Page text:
“Ian please, yes I must admit I never expected her to get so caught up in it, we're not a cycling family, her mother and sisters are into horses and shopping.”
Further embarrassing conversation was halted by the arrival of lunch, five all day breakfasts, I was more than ready for mine and the way Kris was tucking in so was she!
“So I'll see you in a couple of weeks then.” Kris told me.
The olds were still chatting inside The Cartwheel so Kristen and me were taking in the ‘sights' of Glossop. Not that there's much to see although we did find a reasonable bike shop to peer into, I think they were one of the sponsors of this mornings torture.
“I guess so.” I agreed.
“Can I ask like a personal question?”
“Well its sort of a bit weird really.”
Alarm bells started clanging.
“Do you think…”
Wait for it!
“Do you think people think your stupid cos your blonde?”
“I was thinking about dyeing my hair so people take me more serious.”
Talk about a curve ball! I was certain she'd worked out me and ‘Gaby'.
“I um dunno. Never really thought about it, it's not like I'm Brain of Britain anyhow.” I admitted. “I can't see what difference hair colour makes to how brainy you are.”
“I know, I just get a bit fed up with all the blonde jokes.”
“Hey Paul had a good one, what do you call a blonde at university?”
“Dunno” Kristen sighed.
“Lost! Get it?”
“Drew Bond, for a blonde yourself you really are… ooooh!”
I um think I hit a nerve!
“That's exactly why I'm dyeing it brown or something! That was a cute outfit in Paris.”
“Ah ha! It was you!”
Bum, bum, bum!
“I er, sugar! How?”
“Did I know? Well I wasn't certain until this morning but yesterday when Caroline showed that clip of your Mum in Paris she was hugging the girl and stuff like she was family, close family not a niece. Plus the girl had your face not Maddy's, you look quite similar but not the same.”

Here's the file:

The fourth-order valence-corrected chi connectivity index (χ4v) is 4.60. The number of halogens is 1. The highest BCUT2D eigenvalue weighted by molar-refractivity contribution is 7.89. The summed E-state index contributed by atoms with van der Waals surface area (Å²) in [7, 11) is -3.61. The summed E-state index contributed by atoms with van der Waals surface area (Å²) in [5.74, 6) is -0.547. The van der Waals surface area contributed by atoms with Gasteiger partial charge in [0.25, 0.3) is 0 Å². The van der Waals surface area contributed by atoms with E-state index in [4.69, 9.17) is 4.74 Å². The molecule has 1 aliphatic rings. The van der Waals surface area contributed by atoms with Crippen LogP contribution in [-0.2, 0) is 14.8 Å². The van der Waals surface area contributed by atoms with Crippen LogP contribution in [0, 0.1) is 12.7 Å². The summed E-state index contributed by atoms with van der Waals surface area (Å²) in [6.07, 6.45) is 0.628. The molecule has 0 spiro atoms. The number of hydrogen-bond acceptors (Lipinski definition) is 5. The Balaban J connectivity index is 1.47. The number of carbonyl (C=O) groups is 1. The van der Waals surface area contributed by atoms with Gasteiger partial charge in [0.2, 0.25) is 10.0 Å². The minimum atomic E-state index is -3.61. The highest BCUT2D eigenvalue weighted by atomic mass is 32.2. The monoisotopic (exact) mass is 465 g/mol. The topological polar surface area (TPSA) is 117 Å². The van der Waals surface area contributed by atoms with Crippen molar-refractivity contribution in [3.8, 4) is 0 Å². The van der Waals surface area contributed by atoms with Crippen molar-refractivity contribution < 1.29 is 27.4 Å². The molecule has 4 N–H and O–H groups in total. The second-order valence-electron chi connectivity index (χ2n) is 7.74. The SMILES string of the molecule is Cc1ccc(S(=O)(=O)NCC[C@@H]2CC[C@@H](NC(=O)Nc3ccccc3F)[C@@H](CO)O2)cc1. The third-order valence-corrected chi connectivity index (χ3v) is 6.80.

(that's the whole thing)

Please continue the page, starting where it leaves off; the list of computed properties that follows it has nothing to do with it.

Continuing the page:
“I'm dead, I bet everyone's worked it out.”
“I doubt it Drew, it was only because I got a chance to study you closely, and how easily your Gran got you into a bra this morning. I am curious as to why though.”
“It's a long story.” I sighed.
“Now there's a surprise.”
“Hey kids,” Gran's voice reached us, “time to go.”
“You can tell me at Milton Keynes.”
“I guess.” Maybe she'll forget by then.
We rejoined the senior element of our party at the cars.
“So we'll see you on the 24 th then Ian.”
“I might even drag the rest of the clan along, they can go into the Centre to spend my money for me.” Mr. Oakey chortled.
“Kristen seems like a nice girl.” Mum mentioned as we negotiated Stockport for the third time today after leaving Gran's.
“Her Dad says she's very quiet except when bikes come up in conversation.”
“Knows what kiddo?”
“‘Bout me and erm being Gaby.”
“And I think she gets bullied at school, she didn't say but she was talking about getting picked on for being blonde.”
“Since when did you get to be such an expert?”
“Well duh!” I shook a sprig of hair at her.
She concentrated on driving for a few minutes, obviously in thought.
“So she knows about your dressing?”
“Well she worked out it was me in Paris.”